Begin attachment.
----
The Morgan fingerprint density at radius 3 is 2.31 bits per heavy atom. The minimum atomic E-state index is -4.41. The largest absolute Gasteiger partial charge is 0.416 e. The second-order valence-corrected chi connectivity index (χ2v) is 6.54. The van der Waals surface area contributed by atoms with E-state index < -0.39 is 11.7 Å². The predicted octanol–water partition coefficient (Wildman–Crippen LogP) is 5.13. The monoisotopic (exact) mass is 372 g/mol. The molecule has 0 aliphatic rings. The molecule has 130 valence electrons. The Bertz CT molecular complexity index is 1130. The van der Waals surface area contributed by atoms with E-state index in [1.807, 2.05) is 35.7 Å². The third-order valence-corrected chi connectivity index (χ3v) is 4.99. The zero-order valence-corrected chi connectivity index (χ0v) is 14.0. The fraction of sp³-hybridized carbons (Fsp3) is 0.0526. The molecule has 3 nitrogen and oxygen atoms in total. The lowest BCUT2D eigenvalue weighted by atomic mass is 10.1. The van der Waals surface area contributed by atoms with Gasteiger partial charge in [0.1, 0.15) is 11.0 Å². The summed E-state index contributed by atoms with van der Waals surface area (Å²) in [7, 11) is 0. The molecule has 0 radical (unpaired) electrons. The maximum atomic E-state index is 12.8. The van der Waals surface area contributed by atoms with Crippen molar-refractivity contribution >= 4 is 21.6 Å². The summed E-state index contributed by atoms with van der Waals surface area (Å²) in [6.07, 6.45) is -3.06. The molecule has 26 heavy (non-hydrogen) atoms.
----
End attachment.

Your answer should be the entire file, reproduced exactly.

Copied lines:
The Morgan fingerprint density at radius 3 is 2.31 bits per heavy atom. The minimum atomic E-state index is -4.41. The largest absolute Gasteiger partial charge is 0.416 e. The second-order valence-corrected chi connectivity index (χ2v) is 6.54. The van der Waals surface area contributed by atoms with E-state index < -0.39 is 11.7 Å². The predicted octanol–water partition coefficient (Wildman–Crippen LogP) is 5.13. The monoisotopic (exact) mass is 372 g/mol. The molecule has 0 aliphatic rings. The molecule has 130 valence electrons. The Bertz CT molecular complexity index is 1130. The van der Waals surface area contributed by atoms with E-state index in [1.807, 2.05) is 35.7 Å². The third-order valence-corrected chi connectivity index (χ3v) is 4.99. The zero-order valence-corrected chi connectivity index (χ0v) is 14.0. The fraction of sp³-hybridized carbons (Fsp3) is 0.0526. The molecule has 3 nitrogen and oxygen atoms in total. The lowest BCUT2D eigenvalue weighted by atomic mass is 10.1. The van der Waals surface area contributed by atoms with Gasteiger partial charge in [0.1, 0.15) is 11.0 Å². The summed E-state index contributed by atoms with van der Waals surface area (Å²) in [7, 11) is 0. The molecule has 0 radical (unpaired) electrons. The maximum atomic E-state index is 12.8. The van der Waals surface area contributed by atoms with Crippen molar-refractivity contribution >= 4 is 21.6 Å². The summed E-state index contributed by atoms with van der Waals surface area (Å²) in [6.07, 6.45) is -3.06. The molecule has 26 heavy (non-hydrogen) atoms.